"I am relieved therefore that they (the EU states) were able to respond positively to the crisis in Chad."

The EU force that will be led by Irish Lieutenant-General Patrick Nash.

O'Dea said that the first Irish troops were expected to be on the ground early in February.

An EU diplomat, who requested anonymity, said he expected the operation as a whole to begin "by mid-February".

"The operational plan still needs approval by the Council (of EU ministers) but I do not see any problems now," he said.

Former colonial power France will provide the backbone of the force but EU diplomats stress that a total of 14 EU states will have troops present in the ground.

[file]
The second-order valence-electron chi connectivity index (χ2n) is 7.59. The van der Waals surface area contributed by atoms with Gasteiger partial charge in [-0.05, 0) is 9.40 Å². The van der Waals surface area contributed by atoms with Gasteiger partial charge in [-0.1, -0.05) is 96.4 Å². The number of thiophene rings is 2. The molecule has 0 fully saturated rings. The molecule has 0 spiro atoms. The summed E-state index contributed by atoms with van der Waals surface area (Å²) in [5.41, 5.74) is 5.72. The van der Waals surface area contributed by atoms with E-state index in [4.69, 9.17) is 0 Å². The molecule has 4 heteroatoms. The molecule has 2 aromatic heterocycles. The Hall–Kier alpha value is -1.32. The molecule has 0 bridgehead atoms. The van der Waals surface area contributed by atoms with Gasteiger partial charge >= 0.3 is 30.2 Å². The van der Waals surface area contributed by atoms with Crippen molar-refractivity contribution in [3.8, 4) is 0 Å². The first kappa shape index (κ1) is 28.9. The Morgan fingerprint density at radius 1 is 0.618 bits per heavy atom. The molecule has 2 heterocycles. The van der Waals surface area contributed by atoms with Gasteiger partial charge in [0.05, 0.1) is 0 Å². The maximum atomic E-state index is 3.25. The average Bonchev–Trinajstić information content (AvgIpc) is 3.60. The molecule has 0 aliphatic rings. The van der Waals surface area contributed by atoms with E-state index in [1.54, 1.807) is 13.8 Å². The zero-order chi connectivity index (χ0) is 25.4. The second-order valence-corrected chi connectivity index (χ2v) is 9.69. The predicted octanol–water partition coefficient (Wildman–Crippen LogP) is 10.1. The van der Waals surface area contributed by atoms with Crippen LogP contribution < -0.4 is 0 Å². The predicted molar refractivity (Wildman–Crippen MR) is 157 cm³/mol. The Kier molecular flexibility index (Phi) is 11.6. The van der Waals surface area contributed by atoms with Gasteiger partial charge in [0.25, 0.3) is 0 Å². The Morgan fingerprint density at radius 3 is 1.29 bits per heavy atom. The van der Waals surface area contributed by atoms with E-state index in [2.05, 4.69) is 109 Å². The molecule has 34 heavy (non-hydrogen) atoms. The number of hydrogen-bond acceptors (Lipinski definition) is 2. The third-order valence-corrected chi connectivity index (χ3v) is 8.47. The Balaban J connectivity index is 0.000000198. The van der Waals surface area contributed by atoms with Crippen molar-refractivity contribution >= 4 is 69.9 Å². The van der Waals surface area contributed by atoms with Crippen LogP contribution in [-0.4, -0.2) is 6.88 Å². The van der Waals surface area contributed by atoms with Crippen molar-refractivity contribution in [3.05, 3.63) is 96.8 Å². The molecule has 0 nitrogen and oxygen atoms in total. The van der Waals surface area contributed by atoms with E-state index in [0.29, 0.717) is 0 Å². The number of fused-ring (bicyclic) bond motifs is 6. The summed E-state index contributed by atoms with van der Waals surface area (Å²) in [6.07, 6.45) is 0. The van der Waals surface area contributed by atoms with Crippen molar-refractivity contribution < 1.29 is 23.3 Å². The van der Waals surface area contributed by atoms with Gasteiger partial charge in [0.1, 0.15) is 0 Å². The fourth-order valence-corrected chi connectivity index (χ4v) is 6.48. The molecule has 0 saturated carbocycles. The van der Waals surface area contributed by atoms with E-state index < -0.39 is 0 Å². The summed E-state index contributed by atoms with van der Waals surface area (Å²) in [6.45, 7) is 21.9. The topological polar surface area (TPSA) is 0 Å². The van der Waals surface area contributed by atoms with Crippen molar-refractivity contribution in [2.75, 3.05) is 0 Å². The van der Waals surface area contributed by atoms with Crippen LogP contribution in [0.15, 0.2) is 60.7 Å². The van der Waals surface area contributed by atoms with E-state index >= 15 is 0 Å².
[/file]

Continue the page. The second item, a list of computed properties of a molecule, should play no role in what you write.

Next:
"It is the most multinational deployment we have launched in Africa," said the diplomat.

EU commanders have struggled to cajole member states into providing the costly helicopters vital to the force in the harsh terrain of eastern Chad and the Central African Republic, where it will also deploy.

France announced on Thursday that it was willing to increase its contribution, and said it hoped others would come forward.

There were no details on what France, Belgium and Poland had together agreed to provide, but the EU diplomat said commanders now calculated they had enough helicopters and fixed-wing aircraft.

About 234,000 Darfur refugees, along with 178,000 displaced
eastern Chadians and 43,000 Central Africans are housed in camps in
the region.